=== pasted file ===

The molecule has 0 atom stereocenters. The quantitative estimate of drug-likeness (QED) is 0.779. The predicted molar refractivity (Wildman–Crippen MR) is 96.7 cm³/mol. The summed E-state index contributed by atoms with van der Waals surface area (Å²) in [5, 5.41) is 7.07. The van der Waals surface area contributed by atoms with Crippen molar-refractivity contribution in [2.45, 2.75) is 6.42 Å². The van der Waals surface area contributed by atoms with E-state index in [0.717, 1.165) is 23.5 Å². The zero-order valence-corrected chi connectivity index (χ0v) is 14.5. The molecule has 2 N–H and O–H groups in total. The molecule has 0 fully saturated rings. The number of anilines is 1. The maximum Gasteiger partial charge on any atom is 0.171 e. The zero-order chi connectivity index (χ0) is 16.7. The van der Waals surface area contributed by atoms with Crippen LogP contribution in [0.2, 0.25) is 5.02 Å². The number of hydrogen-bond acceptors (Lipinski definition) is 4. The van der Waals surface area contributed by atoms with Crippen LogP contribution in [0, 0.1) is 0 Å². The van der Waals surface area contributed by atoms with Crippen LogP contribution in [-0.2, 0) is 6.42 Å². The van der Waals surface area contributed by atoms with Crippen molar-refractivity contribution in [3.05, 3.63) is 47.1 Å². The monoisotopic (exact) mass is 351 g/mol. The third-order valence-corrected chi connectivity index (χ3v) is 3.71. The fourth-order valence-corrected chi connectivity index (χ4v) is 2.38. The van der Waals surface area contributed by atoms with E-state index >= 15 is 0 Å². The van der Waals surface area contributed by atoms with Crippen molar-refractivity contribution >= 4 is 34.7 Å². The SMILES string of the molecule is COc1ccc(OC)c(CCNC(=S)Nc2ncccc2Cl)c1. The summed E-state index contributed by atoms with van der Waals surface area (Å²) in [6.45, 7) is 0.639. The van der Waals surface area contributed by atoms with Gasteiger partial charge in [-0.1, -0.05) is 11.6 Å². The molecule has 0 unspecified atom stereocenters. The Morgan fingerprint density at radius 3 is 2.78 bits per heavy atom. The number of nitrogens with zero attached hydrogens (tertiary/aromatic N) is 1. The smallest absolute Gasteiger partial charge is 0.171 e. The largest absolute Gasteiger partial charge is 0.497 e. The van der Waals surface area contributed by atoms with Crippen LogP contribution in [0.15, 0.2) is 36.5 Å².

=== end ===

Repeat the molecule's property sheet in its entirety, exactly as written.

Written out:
The molecule has 0 atom stereocenters. The quantitative estimate of drug-likeness (QED) is 0.779. The predicted molar refractivity (Wildman–Crippen MR) is 96.7 cm³/mol. The summed E-state index contributed by atoms with van der Waals surface area (Å²) in [5, 5.41) is 7.07. The van der Waals surface area contributed by atoms with Crippen molar-refractivity contribution in [2.45, 2.75) is 6.42 Å². The van der Waals surface area contributed by atoms with E-state index in [0.717, 1.165) is 23.5 Å². The zero-order valence-corrected chi connectivity index (χ0v) is 14.5. The molecule has 2 N–H and O–H groups in total. The molecule has 0 fully saturated rings. The number of anilines is 1. The maximum Gasteiger partial charge on any atom is 0.171 e. The zero-order chi connectivity index (χ0) is 16.7. The van der Waals surface area contributed by atoms with Crippen LogP contribution in [0.2, 0.25) is 5.02 Å². The number of hydrogen-bond acceptors (Lipinski definition) is 4. The van der Waals surface area contributed by atoms with Crippen LogP contribution in [0, 0.1) is 0 Å². The van der Waals surface area contributed by atoms with Crippen LogP contribution in [-0.2, 0) is 6.42 Å². The van der Waals surface area contributed by atoms with Crippen molar-refractivity contribution in [3.05, 3.63) is 47.1 Å². The monoisotopic (exact) mass is 351 g/mol. The third-order valence-corrected chi connectivity index (χ3v) is 3.71. The fourth-order valence-corrected chi connectivity index (χ4v) is 2.38. The van der Waals surface area contributed by atoms with E-state index >= 15 is 0 Å². The van der Waals surface area contributed by atoms with Crippen molar-refractivity contribution >= 4 is 34.7 Å². The SMILES string of the molecule is COc1ccc(OC)c(CCNC(=S)Nc2ncccc2Cl)c1. The summed E-state index contributed by atoms with van der Waals surface area (Å²) in [6.45, 7) is 0.639. The van der Waals surface area contributed by atoms with Gasteiger partial charge in [-0.1, -0.05) is 11.6 Å². The molecule has 0 unspecified atom stereocenters. The Morgan fingerprint density at radius 3 is 2.78 bits per heavy atom. The number of nitrogens with zero attached hydrogens (tertiary/aromatic N) is 1. The smallest absolute Gasteiger partial charge is 0.171 e. The largest absolute Gasteiger partial charge is 0.497 e. The van der Waals surface area contributed by atoms with Crippen LogP contribution in [0.15, 0.2) is 36.5 Å².